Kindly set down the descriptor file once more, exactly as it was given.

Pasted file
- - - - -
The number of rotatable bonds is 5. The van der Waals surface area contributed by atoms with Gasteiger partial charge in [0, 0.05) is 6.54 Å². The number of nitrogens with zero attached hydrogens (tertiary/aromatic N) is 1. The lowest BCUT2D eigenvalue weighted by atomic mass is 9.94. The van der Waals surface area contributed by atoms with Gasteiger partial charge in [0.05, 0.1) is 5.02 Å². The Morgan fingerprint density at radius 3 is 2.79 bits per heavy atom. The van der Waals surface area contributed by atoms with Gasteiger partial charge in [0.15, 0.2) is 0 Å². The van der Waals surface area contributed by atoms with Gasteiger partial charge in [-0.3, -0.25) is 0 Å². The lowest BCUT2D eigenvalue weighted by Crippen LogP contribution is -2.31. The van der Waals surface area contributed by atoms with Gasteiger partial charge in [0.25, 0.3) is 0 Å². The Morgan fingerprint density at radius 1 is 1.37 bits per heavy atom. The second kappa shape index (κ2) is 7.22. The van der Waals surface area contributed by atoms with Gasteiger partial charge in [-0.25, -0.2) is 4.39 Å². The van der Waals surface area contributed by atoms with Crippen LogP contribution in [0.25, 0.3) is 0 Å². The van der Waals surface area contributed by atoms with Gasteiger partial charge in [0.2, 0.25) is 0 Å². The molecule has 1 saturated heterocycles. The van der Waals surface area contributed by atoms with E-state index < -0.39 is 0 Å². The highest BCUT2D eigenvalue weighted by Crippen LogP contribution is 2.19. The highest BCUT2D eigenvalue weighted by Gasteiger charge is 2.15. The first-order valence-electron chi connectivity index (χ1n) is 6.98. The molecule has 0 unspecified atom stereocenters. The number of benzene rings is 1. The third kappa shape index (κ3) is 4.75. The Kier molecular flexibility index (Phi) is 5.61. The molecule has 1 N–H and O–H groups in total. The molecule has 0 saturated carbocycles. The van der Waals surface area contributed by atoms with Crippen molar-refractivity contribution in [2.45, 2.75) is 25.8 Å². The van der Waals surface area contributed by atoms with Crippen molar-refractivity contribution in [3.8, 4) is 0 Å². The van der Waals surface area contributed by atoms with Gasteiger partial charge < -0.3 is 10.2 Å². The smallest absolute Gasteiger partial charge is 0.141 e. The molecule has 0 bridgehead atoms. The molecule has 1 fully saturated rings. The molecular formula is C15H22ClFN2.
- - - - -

The number of rotatable bonds is 5. The van der Waals surface area contributed by atoms with Gasteiger partial charge in [0, 0.05) is 6.54 Å². The number of nitrogens with zero attached hydrogens (tertiary/aromatic N) is 1. The lowest BCUT2D eigenvalue weighted by atomic mass is 9.94. The van der Waals surface area contributed by atoms with Gasteiger partial charge in [0.05, 0.1) is 5.02 Å². The Morgan fingerprint density at radius 3 is 2.79 bits per heavy atom. The van der Waals surface area contributed by atoms with Gasteiger partial charge in [0.15, 0.2) is 0 Å². The van der Waals surface area contributed by atoms with Gasteiger partial charge in [-0.3, -0.25) is 0 Å². The lowest BCUT2D eigenvalue weighted by Crippen LogP contribution is -2.31. The van der Waals surface area contributed by atoms with Gasteiger partial charge in [0.25, 0.3) is 0 Å². The Morgan fingerprint density at radius 1 is 1.37 bits per heavy atom. The second kappa shape index (κ2) is 7.22. The van der Waals surface area contributed by atoms with Gasteiger partial charge in [-0.25, -0.2) is 4.39 Å². The van der Waals surface area contributed by atoms with Crippen LogP contribution in [0.25, 0.3) is 0 Å². The van der Waals surface area contributed by atoms with Gasteiger partial charge in [0.2, 0.25) is 0 Å². The molecule has 1 saturated heterocycles. The van der Waals surface area contributed by atoms with E-state index < -0.39 is 0 Å². The highest BCUT2D eigenvalue weighted by Crippen LogP contribution is 2.19. The highest BCUT2D eigenvalue weighted by Gasteiger charge is 2.15. The first-order valence-electron chi connectivity index (χ1n) is 6.98. The molecule has 0 unspecified atom stereocenters. The number of benzene rings is 1. The third kappa shape index (κ3) is 4.75. The Kier molecular flexibility index (Phi) is 5.61. The molecule has 1 N–H and O–H groups in total. The molecule has 0 saturated carbocycles. The van der Waals surface area contributed by atoms with Crippen molar-refractivity contribution in [2.45, 2.75) is 25.8 Å². The van der Waals surface area contributed by atoms with Crippen molar-refractivity contribution in [3.8, 4) is 0 Å². The van der Waals surface area contributed by atoms with Gasteiger partial charge < -0.3 is 10.2 Å². The smallest absolute Gasteiger partial charge is 0.141 e. The molecule has 0 bridgehead atoms. The molecule has 1 fully saturated rings. The molecular formula is C15H22ClFN2.